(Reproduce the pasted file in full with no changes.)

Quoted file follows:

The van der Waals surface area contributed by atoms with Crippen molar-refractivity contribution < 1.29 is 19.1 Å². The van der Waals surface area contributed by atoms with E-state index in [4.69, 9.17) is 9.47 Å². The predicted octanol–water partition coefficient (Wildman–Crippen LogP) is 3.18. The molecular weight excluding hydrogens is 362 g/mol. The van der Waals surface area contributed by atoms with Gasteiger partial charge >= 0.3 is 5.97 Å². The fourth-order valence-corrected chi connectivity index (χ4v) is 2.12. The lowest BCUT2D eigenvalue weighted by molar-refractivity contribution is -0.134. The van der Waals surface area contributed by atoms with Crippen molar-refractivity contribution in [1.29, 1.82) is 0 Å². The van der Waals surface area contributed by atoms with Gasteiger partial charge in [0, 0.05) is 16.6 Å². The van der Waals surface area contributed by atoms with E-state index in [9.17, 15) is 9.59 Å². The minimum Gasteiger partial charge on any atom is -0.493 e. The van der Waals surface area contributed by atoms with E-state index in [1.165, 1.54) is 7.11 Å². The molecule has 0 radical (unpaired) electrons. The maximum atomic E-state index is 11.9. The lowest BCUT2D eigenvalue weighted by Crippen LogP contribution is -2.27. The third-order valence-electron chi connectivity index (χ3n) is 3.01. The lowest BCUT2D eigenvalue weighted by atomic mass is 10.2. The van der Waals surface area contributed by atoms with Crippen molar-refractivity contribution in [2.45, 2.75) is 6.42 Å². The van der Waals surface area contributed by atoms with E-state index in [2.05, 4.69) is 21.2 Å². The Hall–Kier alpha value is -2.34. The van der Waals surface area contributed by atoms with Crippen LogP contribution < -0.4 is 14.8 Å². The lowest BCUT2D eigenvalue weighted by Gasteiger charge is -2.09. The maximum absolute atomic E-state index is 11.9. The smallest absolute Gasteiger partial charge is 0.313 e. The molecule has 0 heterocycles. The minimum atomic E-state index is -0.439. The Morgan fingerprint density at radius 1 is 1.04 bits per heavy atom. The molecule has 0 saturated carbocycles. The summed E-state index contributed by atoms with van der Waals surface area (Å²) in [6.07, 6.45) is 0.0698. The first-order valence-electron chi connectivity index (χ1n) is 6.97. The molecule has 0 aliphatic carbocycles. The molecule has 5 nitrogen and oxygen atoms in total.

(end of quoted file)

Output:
The van der Waals surface area contributed by atoms with Crippen molar-refractivity contribution < 1.29 is 19.1 Å². The van der Waals surface area contributed by atoms with E-state index in [4.69, 9.17) is 9.47 Å². The predicted octanol–water partition coefficient (Wildman–Crippen LogP) is 3.18. The molecular weight excluding hydrogens is 362 g/mol. The van der Waals surface area contributed by atoms with Gasteiger partial charge >= 0.3 is 5.97 Å². The fourth-order valence-corrected chi connectivity index (χ4v) is 2.12. The lowest BCUT2D eigenvalue weighted by molar-refractivity contribution is -0.134. The van der Waals surface area contributed by atoms with Crippen molar-refractivity contribution in [1.29, 1.82) is 0 Å². The van der Waals surface area contributed by atoms with Gasteiger partial charge in [0, 0.05) is 16.6 Å². The van der Waals surface area contributed by atoms with E-state index in [9.17, 15) is 9.59 Å². The minimum Gasteiger partial charge on any atom is -0.493 e. The van der Waals surface area contributed by atoms with E-state index in [1.165, 1.54) is 7.11 Å². The molecule has 0 radical (unpaired) electrons. The maximum atomic E-state index is 11.9. The lowest BCUT2D eigenvalue weighted by Crippen LogP contribution is -2.27. The third-order valence-electron chi connectivity index (χ3n) is 3.01. The lowest BCUT2D eigenvalue weighted by atomic mass is 10.2. The van der Waals surface area contributed by atoms with Crippen molar-refractivity contribution in [2.45, 2.75) is 6.42 Å². The van der Waals surface area contributed by atoms with E-state index in [2.05, 4.69) is 21.2 Å². The Hall–Kier alpha value is -2.34. The van der Waals surface area contributed by atoms with Crippen LogP contribution < -0.4 is 14.8 Å². The lowest BCUT2D eigenvalue weighted by Gasteiger charge is -2.09. The maximum absolute atomic E-state index is 11.9. The smallest absolute Gasteiger partial charge is 0.313 e. The molecule has 0 heterocycles. The minimum atomic E-state index is -0.439. The Morgan fingerprint density at radius 1 is 1.04 bits per heavy atom. The molecule has 0 saturated carbocycles. The summed E-state index contributed by atoms with van der Waals surface area (Å²) in [6.07, 6.45) is 0.0698. The first-order valence-electron chi connectivity index (χ1n) is 6.97. The molecule has 0 aliphatic carbocycles. The molecule has 5 nitrogen and oxygen atoms in total.